This has also appeared in the alternate form: What we observe is not nature itself, but nature exposed to our method of questioning.

Thus one becomes entangled in contradictions if one speaks of the probable position of the electron without considering the experiment used to determine it ... It must also be emphasized that the statistical character of the relation depends on the fact that the influence of the measuring device is treated in a different manner than the interaction of the various parts of the system on one another. This last interaction also causes changes in the direction of the vector representing the system in the Hilbert space, but these are completely determined. If one were to treat the measuring device as a part of the system—which would necessitate an extension of the Hilbert space—then the changes considered above as indeterminate would appear determinate. But no use could be made of this determinateness unless our observation of the measuring device were free of indeterminateness. For these observations, however, the same considerations are valid as those given above, and we should be forced, for example, to include our own eyes as part of the system, and so on. The chain of cause and effect could be quantitatively verified only if the whole universe were considered as a single system—but then physics has vanished, and only a mathematical scheme remains. The partition of the world into observing and observed system prevents a sharp formulation of the law of cause and effect. (The observing system need not always be a human being; it may also be an inanimate apparatus, such as a photographic plate.)

We can, for instance, predict the probability for finding the electron at a later time at a given point in the cloud chamber. It should be emphasized, however, that the probability function does not in itself represent a course of events in the course of time. It represents a tendency for events and our knowledge of events.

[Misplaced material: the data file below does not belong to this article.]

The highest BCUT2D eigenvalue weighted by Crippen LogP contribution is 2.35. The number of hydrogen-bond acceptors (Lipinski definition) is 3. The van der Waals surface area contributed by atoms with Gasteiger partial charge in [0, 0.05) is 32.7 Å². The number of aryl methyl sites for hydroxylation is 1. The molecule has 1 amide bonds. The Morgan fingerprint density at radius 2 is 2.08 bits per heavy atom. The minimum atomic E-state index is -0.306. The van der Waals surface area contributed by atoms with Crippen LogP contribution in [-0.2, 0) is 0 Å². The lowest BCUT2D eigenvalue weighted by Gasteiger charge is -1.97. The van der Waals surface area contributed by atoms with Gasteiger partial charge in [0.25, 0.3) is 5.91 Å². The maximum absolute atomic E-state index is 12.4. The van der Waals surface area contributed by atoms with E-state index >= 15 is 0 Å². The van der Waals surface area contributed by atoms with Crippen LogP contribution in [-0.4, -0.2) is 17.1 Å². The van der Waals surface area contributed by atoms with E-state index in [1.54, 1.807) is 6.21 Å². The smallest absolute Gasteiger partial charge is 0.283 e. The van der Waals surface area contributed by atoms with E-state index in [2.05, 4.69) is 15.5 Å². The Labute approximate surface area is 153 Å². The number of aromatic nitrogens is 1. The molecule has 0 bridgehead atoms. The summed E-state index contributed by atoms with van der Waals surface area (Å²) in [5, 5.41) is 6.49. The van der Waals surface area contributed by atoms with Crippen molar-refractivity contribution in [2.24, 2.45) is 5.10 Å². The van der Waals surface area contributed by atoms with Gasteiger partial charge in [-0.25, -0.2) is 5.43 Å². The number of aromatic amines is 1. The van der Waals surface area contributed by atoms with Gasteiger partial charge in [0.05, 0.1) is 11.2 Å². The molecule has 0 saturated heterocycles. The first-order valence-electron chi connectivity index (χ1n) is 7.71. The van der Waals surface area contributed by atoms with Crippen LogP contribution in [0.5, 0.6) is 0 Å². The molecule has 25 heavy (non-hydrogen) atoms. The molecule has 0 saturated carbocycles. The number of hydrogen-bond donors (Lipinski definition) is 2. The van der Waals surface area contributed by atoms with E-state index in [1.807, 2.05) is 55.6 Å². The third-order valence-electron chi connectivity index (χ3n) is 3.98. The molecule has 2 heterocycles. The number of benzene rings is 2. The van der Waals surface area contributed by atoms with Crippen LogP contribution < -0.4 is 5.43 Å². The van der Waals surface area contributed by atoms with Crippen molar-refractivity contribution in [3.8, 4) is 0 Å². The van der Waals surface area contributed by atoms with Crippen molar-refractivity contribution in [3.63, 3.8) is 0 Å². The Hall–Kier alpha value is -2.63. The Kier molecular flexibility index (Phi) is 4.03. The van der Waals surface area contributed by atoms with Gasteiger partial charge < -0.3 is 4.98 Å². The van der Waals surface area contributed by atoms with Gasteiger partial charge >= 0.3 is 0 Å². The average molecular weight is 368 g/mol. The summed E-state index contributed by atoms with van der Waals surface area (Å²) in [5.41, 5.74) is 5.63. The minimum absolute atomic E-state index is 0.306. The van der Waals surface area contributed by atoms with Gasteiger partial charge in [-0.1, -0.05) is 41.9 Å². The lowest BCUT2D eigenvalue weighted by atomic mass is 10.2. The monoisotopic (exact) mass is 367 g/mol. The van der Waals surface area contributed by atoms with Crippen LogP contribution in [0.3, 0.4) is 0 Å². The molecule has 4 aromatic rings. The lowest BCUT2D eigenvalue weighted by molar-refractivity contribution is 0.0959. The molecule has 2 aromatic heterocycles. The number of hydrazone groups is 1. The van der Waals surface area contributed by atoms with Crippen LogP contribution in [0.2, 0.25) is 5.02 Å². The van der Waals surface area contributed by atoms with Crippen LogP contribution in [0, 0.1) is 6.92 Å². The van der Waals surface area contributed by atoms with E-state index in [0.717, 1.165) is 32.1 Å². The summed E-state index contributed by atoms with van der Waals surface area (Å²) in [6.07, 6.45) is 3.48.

We have to remember that what we observe is not nature herself, but nature exposed to our method of questioning.

The positivists have a simple solution: the world must be divided into that which we can say clearly and the rest, which we had better pass over in silence. But can anyone conceive of a more pointless philosophy, seeing that what we can say clearly amounts to next to nothing? If we omitted all that is unclear, we would probably be left completely uninteresting and trivial tautologies.

The physicist may be satisfied when he has the mathematical scheme and knows how to use for the interpretation of the experiments. But he has to speak about his results also to non-physicists who will not be satisfied unless some explanation is given in plain language. Even for the physicist the description in plain language will be the criterion of the degree of understanding that has been reached.

Can quantum mechanics represent the fact that an electron finds itself approximately in a given place and that it moves approximately with a given velocity, and can we make these approximations so close that they do not cause experimental difficulties?

In the strict formulation of the law of causality—if we know the present, we can calculate the future—it is not the conclusion that is wrong but the premise.

Science no longer is in the position of observer of nature, but rather recognizes itself as part of the interplay between man and nature. The scientific method ... changes and transforms its object: the procedure can no longer keep its distance from the object.

The most difficult problem - concerning the use of the language arises in quantum theory. Here we have at first no simple guide for correlating the mathematical symbols with concepts of ordinary language: and the only thing we know from the start is the fact that our common concepts cannot be applied o the structure of the atoms.